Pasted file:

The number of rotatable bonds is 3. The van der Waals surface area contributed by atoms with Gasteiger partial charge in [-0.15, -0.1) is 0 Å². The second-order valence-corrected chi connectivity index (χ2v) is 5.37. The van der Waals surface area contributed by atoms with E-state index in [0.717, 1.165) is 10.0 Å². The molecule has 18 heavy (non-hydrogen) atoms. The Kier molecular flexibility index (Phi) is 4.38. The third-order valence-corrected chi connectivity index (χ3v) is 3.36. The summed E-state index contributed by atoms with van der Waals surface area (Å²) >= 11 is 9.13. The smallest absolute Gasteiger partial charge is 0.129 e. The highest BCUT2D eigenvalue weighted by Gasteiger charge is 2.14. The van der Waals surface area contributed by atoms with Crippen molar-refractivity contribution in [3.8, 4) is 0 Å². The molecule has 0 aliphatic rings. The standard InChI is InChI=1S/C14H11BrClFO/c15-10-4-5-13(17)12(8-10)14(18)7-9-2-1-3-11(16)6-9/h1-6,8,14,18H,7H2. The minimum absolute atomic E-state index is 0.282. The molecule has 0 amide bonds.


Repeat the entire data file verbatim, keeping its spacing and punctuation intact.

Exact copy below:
The number of rotatable bonds is 3. The van der Waals surface area contributed by atoms with Gasteiger partial charge in [-0.15, -0.1) is 0 Å². The second-order valence-corrected chi connectivity index (χ2v) is 5.37. The van der Waals surface area contributed by atoms with E-state index in [0.717, 1.165) is 10.0 Å². The molecule has 18 heavy (non-hydrogen) atoms. The Kier molecular flexibility index (Phi) is 4.38. The third-order valence-corrected chi connectivity index (χ3v) is 3.36. The summed E-state index contributed by atoms with van der Waals surface area (Å²) >= 11 is 9.13. The smallest absolute Gasteiger partial charge is 0.129 e. The highest BCUT2D eigenvalue weighted by Gasteiger charge is 2.14. The van der Waals surface area contributed by atoms with Crippen molar-refractivity contribution in [3.8, 4) is 0 Å². The molecule has 0 aliphatic rings. The standard InChI is InChI=1S/C14H11BrClFO/c15-10-4-5-13(17)12(8-10)14(18)7-9-2-1-3-11(16)6-9/h1-6,8,14,18H,7H2. The minimum absolute atomic E-state index is 0.282. The molecule has 0 amide bonds.